His musical Company, which is about marriage, or perhaps more aptly, about the potential misery of marriage, is one of my favorites and I have a coincidental personal connection with it as well as it opened on the same day as my second marriage. Also, the main character's name is Robert, and I play most of the music from Company on the piano, with the notable exception of "Getting Married Today" which is technically demanding and is best heard sung. Sondheim points out the irony that all his training under Hammerstein to write an integrated book musical had to be rethought for this show as it is an ensemble production, with the music having to comment on the subject, and not necessarily advancing the plot. Also, it required Sondheim to interpret the intricacies of a subject he had not personally experienced: marriage. He had to interview Richard Rodgers daughter, Mary, to acquire "secondhand experience" on the subject.

What emerged is a brilliant collection of characters and songs, perfect for the subject and the cynical 70s. I was happy to learn that Sondheim's favorite version of the musical is the same one as ours, the 2006 production staring Raul Esparza. All the characters play musical instruments in this production and Esparza as I recall had to learn to play the piano to accompany himself when singing my favorite piece from the show, "Being Alive." The entire show is a remarkable performance which is available on DVD. Again, in a self-effacing mood, Sondheim confesses the following about the show: "Chekhov wrote, 'If you're afraid of loneliness, don't marry.' Luckily, I didn't come across that quote till long after Company had been produced. Chekhov said in seven words what it took George [Furth, the writer of "The Book"] and me two years and two and a half hours to say less profoundly. If I'd read that sentence, I'm not sure we would have dared to write the show, and we might have been denied the exhilarating experience of exploring what he said for ourselves." (Disclaimer: I don't agree with Chekhov!)

In 1971 he followed up Company with another musical with a loose plot, Follies. It is Sondheim's tribute to the subject he loves the most, Broadway history and Follies allowed him "to imitate the reigning composers and lyricists from the era between the World Wars....What made these songwriters imitable was that most of them had a style independent of whatever show they were writing. Just as you can listen to almost any piece by Chopin without ever having heard it before and still know that it's Chopin, so it is with Arlen, or Gershwin, as well as with a lyric by W.S. Gilbert or Harburg or Porter or Hart, at least the lyrics they wrote once they'd found their voices." Follies has that great show-stopper, "I'm Still Here" as well as one of the most cynical pieces ever written on the subject of marriage: "Could I Leave You?"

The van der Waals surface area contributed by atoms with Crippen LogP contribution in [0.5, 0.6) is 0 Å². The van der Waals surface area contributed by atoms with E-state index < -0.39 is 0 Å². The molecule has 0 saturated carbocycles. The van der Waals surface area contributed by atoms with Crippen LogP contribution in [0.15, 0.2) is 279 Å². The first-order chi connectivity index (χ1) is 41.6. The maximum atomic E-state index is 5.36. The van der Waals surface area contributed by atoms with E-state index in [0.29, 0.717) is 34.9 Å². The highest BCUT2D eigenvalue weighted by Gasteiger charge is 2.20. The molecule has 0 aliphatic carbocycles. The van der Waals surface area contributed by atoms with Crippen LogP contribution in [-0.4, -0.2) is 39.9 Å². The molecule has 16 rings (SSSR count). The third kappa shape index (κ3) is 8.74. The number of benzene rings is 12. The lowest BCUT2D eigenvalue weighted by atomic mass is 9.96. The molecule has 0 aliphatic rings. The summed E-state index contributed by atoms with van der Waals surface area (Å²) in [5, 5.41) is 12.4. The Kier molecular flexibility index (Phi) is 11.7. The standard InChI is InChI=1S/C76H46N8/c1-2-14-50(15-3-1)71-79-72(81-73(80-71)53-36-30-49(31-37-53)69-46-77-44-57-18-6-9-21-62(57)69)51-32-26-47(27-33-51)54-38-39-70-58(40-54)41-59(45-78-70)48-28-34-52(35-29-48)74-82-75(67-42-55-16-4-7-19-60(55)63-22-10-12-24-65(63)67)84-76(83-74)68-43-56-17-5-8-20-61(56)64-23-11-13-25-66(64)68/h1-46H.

But so much of the value of Finishing the Hat is Sondheim's observations about his contemporaries. Of course he pays homage to his "unsung collaborators" over the years, people such as Arthur Laurents and George Furth just to name a few, and then there are his accolades and criticisms of the composers and lyricists, and he frequently doesn't hold any punches:

Leonard Bernstein: "taught me by example..[and] there were other musical things that I learned from Lenny by osmosis...Many of the lyrics from West Side Story suffer from a self-conscious effort to be what Lenny deemed 'poetic.'"
Frank Loesser: "A master of conversational lyrics....Most impressive...the ideas behind his songs."
Alan Jay Lerner: "Smooth, appropriate lyrics but merely pleasant...No discernable style or personality." (Although Sondheim acknowledges that My Fair Lady was the most entertaining musical he's ever seen, except his own!)
Oscar Hammerstein II: "An earthy, optimistic lyricist...Sometimes gets carried away by 'pretty' words instead of accurate ones."
E.Y Harburg: "Often preoccupied with linguistic playfulness that is at its best charming and inventive."
Lorenz Hart: His writings were" jaunty but melancholy, forceful but vulnerable..verbally nimble, full of humor, and a lazy craftsman."
Ira Gershwin: "Often undone by his passion for rhyming, for which he sacrifices both case and syntax." Sondheim speculates that his obsession "to invent and dazzle" was an attempt to "bridge the gap" with his genius brother.
Irving Berlin: "Naturally colloquial lyrics that were deceptively simple."
Cole Porter: "Most immediately recognizable lyrics...Technically, in both music and lyrics, no one is better than Porter and few are his equals."